Seeing Like a Peacebuilder: An Ethnography of International Intervention

Séverine Autesserre, Political Science, Barnard College

Research Grant, 2010, 2011

Why do international peace interventions so often fail to reach their full potential? To answer this question, I conducted several years of research in conflict zones around the world, including in Burundi, Congo, Israel and the Palestinian Territories, South Sudan, and Timor-Leste. My main finding is that everyday elements such as the expatriates’ social habits, standard security procedures, and habitual approaches to collecting information on violence strongly impact the effectiveness of intervention efforts.

A number of interveners challenge the dominant modes of thinking and acting.

The publications based on this research demonstrate that individuals from all parts of the world and all walks of life, who would have little in common outside of the peacebuilding arena, share a number of practices, habits, and narratives when they serve as interveners in conflict zones. These shared modes of operation enable foreign peacebuilders to function in the field, but they often have unintended consequences that decrease the effectiveness of international efforts. The way that interveners construct knowledge of their areas of deployment prevents them from fully grasping the contexts in which they work. Consequently, they tend to rely on overly simplistic narratives that obscure the complex causes of and potential solutions to violence. The foreign peacebuilders’ everyday practices also create and perpetuate firm boundaries and a wide power disparity between themselves and local people. These dynamics create numerous obstacles to the peace efforts and frequently prompt local counterparts to evade, resist, or reject international initiatives.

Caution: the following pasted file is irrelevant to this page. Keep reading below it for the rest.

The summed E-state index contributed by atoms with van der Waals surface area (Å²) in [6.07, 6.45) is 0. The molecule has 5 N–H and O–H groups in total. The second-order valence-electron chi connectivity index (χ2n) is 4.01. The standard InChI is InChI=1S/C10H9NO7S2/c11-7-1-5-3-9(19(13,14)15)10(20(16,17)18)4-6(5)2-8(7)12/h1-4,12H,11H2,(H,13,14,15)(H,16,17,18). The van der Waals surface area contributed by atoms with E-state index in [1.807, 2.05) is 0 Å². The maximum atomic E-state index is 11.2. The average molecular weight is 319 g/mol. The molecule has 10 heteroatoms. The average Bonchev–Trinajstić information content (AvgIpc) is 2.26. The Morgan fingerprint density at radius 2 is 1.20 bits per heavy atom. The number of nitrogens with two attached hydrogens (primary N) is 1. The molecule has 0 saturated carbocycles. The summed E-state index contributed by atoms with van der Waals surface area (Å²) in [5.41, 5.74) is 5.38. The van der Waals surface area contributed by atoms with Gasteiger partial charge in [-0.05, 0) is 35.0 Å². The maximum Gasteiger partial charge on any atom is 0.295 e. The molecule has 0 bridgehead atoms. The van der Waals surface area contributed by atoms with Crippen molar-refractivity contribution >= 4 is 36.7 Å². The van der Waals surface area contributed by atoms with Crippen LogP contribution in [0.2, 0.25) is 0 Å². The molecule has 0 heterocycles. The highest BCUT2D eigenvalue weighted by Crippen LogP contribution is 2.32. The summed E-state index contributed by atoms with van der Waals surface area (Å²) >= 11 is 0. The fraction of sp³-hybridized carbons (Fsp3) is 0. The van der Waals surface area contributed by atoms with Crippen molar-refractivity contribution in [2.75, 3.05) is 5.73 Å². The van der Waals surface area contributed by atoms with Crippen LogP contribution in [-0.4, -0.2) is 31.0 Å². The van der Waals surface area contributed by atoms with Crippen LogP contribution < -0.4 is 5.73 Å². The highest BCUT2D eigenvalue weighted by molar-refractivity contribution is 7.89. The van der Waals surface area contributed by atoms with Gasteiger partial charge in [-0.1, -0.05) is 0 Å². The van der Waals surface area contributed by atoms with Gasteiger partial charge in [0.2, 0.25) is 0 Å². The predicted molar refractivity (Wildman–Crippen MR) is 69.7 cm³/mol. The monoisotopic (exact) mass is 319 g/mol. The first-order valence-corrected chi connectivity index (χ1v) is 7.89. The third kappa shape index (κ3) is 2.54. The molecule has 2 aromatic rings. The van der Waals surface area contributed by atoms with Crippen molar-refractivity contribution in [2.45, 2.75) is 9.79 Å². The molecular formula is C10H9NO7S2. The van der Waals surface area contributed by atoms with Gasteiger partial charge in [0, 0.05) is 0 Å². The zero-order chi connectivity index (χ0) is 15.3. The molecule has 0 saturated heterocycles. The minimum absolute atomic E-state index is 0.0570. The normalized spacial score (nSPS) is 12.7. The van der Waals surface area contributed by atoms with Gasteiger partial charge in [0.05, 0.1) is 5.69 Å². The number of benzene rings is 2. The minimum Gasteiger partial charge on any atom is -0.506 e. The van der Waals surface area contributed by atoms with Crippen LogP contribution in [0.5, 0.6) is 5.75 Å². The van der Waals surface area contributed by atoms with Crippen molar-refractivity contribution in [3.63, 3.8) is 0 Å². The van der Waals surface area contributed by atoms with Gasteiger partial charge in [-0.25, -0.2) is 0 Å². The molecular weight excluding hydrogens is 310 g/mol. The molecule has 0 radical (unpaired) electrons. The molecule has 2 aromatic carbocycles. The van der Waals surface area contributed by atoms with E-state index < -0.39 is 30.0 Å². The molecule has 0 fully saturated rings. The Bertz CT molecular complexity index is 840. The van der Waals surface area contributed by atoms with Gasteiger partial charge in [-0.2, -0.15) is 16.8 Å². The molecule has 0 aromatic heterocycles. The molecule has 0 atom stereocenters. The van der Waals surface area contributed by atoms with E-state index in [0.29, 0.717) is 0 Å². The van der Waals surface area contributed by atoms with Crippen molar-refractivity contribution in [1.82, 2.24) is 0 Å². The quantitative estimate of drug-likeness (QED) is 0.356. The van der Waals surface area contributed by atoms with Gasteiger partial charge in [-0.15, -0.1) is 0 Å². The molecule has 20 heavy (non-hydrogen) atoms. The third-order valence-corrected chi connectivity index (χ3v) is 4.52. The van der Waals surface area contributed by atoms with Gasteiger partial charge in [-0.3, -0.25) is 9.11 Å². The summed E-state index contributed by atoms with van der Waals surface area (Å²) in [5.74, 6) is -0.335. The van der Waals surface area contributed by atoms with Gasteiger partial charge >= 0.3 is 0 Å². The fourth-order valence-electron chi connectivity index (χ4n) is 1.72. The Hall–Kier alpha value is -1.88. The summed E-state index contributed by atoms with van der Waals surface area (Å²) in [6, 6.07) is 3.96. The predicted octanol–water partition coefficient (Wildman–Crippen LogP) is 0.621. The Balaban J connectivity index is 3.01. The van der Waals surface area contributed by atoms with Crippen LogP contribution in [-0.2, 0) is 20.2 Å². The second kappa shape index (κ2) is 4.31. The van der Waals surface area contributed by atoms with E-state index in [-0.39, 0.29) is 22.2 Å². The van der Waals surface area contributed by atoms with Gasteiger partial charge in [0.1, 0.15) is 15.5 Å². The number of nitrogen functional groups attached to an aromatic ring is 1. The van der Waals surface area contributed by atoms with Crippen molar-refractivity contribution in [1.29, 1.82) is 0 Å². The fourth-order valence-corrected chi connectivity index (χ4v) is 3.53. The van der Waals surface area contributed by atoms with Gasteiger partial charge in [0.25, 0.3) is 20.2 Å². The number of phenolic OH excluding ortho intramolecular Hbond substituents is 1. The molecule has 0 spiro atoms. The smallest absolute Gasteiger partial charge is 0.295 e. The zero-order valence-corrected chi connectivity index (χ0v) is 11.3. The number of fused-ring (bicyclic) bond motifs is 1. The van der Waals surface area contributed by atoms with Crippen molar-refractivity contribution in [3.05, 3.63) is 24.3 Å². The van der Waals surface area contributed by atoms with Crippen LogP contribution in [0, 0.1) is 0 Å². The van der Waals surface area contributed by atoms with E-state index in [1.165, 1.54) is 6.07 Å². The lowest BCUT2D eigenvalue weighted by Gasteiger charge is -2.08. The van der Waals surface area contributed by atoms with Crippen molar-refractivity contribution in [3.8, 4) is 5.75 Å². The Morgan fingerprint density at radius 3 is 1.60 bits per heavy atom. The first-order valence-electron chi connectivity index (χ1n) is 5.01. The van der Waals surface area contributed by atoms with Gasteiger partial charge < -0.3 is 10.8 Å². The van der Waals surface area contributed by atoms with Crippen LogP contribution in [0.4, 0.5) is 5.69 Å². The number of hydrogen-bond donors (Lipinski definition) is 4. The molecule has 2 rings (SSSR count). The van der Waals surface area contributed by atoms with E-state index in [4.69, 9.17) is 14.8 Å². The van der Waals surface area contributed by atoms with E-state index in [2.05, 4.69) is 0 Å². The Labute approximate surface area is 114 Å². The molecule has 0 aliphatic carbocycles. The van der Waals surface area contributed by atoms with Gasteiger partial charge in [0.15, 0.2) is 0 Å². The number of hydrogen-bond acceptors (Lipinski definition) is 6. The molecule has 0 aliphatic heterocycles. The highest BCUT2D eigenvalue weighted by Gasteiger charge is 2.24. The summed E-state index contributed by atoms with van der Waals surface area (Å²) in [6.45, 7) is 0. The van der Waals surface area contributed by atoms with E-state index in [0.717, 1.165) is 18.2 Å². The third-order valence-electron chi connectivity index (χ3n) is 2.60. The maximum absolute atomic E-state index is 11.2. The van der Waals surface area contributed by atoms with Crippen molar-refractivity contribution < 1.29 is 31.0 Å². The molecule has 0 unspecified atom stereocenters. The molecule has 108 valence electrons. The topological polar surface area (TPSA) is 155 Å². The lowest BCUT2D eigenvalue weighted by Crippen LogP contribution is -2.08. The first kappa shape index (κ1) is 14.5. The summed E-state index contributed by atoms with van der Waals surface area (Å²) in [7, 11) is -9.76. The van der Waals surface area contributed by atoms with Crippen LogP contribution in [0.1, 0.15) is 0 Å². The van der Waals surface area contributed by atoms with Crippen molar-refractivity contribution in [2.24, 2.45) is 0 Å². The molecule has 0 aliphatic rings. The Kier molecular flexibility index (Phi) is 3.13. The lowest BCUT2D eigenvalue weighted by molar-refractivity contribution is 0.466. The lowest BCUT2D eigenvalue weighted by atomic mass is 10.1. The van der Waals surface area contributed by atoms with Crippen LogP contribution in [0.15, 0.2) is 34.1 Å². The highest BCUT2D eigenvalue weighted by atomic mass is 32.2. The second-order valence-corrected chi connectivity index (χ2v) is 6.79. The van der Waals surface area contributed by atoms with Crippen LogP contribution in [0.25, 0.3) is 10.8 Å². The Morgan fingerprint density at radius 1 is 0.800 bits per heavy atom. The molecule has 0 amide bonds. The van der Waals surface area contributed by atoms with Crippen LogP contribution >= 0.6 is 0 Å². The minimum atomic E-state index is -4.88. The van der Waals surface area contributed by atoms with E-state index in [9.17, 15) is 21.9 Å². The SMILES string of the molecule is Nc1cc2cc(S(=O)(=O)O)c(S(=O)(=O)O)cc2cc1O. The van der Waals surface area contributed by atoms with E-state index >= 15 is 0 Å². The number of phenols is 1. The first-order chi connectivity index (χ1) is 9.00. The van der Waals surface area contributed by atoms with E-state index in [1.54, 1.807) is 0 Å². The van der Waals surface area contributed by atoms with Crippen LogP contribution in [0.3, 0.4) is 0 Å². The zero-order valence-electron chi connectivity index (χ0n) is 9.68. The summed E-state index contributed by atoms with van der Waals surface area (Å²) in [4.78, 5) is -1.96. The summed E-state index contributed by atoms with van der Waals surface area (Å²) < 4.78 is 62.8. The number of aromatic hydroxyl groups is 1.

A number of interveners challenge the dominant modes of thinking and acting. Their peacebuilding efforts are usually more effective than those of their peers who follow the prevailing practices. However, these individuals often end up either forced to conform or so frustrated that they change careers and leave the peacebuilding field. Despite their marginalization, these dissenters are tremendously important: By looking at their alternative modes of operation, we can begin to specify the conditions under which peace interventions can be more effective.

  1. Peaceland: Conflict Resolution and the Everyday Politics of International Intervention (Cambridge University Press, 2014). Publisher's webpage for the book
  2. "Dangerous Tales: Dominant Narratives on the Congo and their Unintended Consequences," African Affairs 111 (443), pp. 202-222, Spring 2012.

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